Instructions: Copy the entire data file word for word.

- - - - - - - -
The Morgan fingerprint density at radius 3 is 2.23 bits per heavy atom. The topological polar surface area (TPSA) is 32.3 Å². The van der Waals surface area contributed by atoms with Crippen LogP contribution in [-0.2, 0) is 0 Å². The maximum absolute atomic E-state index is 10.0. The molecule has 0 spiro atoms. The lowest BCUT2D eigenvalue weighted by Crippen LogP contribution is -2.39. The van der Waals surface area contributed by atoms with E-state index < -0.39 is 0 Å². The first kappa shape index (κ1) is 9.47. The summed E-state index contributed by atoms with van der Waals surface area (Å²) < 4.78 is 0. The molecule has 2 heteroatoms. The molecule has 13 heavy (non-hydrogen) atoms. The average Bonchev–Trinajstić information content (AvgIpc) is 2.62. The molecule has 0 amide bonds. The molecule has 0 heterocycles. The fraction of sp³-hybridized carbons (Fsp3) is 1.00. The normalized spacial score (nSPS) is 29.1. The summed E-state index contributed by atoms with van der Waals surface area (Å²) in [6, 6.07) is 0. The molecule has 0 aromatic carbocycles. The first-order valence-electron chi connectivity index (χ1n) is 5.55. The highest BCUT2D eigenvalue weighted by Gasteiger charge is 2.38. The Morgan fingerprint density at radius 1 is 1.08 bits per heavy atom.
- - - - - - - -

The Morgan fingerprint density at radius 3 is 2.23 bits per heavy atom. The topological polar surface area (TPSA) is 32.3 Å². The van der Waals surface area contributed by atoms with Crippen LogP contribution in [-0.2, 0) is 0 Å². The maximum absolute atomic E-state index is 10.0. The molecule has 0 spiro atoms. The lowest BCUT2D eigenvalue weighted by Crippen LogP contribution is -2.39. The van der Waals surface area contributed by atoms with E-state index < -0.39 is 0 Å². The first kappa shape index (κ1) is 9.47. The summed E-state index contributed by atoms with van der Waals surface area (Å²) < 4.78 is 0. The molecule has 2 heteroatoms. The molecule has 13 heavy (non-hydrogen) atoms. The average Bonchev–Trinajstić information content (AvgIpc) is 2.62. The molecule has 0 amide bonds. The molecule has 0 heterocycles. The fraction of sp³-hybridized carbons (Fsp3) is 1.00. The normalized spacial score (nSPS) is 29.1. The summed E-state index contributed by atoms with van der Waals surface area (Å²) in [6, 6.07) is 0. The molecule has 0 aromatic carbocycles. The first-order valence-electron chi connectivity index (χ1n) is 5.55. The highest BCUT2D eigenvalue weighted by Gasteiger charge is 2.38. The Morgan fingerprint density at radius 1 is 1.08 bits per heavy atom.